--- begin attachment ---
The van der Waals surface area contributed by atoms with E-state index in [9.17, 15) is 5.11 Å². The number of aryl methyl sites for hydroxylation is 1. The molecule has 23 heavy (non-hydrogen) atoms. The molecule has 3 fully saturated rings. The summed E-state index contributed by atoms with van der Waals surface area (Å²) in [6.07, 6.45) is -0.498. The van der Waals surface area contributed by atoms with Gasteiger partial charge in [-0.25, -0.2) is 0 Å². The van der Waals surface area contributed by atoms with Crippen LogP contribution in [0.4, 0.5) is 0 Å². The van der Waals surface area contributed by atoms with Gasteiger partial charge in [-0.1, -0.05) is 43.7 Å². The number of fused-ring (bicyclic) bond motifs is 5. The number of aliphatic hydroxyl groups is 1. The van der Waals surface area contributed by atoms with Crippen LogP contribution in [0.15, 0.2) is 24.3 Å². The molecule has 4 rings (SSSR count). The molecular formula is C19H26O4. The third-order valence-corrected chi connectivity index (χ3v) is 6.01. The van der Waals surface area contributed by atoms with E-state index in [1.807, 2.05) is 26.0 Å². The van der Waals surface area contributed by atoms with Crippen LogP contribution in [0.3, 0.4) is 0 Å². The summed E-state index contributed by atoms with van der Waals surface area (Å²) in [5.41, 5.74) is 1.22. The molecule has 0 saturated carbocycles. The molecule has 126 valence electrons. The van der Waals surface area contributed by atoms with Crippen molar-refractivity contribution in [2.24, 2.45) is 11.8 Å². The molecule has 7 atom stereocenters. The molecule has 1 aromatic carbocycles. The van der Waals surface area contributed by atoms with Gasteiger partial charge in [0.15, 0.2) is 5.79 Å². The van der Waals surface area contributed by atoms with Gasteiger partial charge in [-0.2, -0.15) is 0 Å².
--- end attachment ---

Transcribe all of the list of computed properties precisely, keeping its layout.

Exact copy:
The van der Waals surface area contributed by atoms with E-state index in [9.17, 15) is 5.11 Å². The number of aryl methyl sites for hydroxylation is 1. The molecule has 23 heavy (non-hydrogen) atoms. The molecule has 3 fully saturated rings. The summed E-state index contributed by atoms with van der Waals surface area (Å²) in [6.07, 6.45) is -0.498. The van der Waals surface area contributed by atoms with Gasteiger partial charge in [-0.25, -0.2) is 0 Å². The van der Waals surface area contributed by atoms with Crippen LogP contribution in [0.4, 0.5) is 0 Å². The van der Waals surface area contributed by atoms with Gasteiger partial charge in [-0.1, -0.05) is 43.7 Å². The number of fused-ring (bicyclic) bond motifs is 5. The number of aliphatic hydroxyl groups is 1. The van der Waals surface area contributed by atoms with Crippen LogP contribution in [0.15, 0.2) is 24.3 Å². The molecule has 4 rings (SSSR count). The molecular formula is C19H26O4. The third-order valence-corrected chi connectivity index (χ3v) is 6.01. The van der Waals surface area contributed by atoms with E-state index in [1.807, 2.05) is 26.0 Å². The van der Waals surface area contributed by atoms with Crippen LogP contribution in [0.3, 0.4) is 0 Å². The summed E-state index contributed by atoms with van der Waals surface area (Å²) in [5.41, 5.74) is 1.22. The molecule has 0 saturated carbocycles. The molecule has 126 valence electrons. The van der Waals surface area contributed by atoms with Crippen molar-refractivity contribution in [2.24, 2.45) is 11.8 Å². The molecule has 7 atom stereocenters. The molecule has 1 aromatic carbocycles. The van der Waals surface area contributed by atoms with Gasteiger partial charge in [0.15, 0.2) is 5.79 Å². The van der Waals surface area contributed by atoms with Gasteiger partial charge in [-0.2, -0.15) is 0 Å².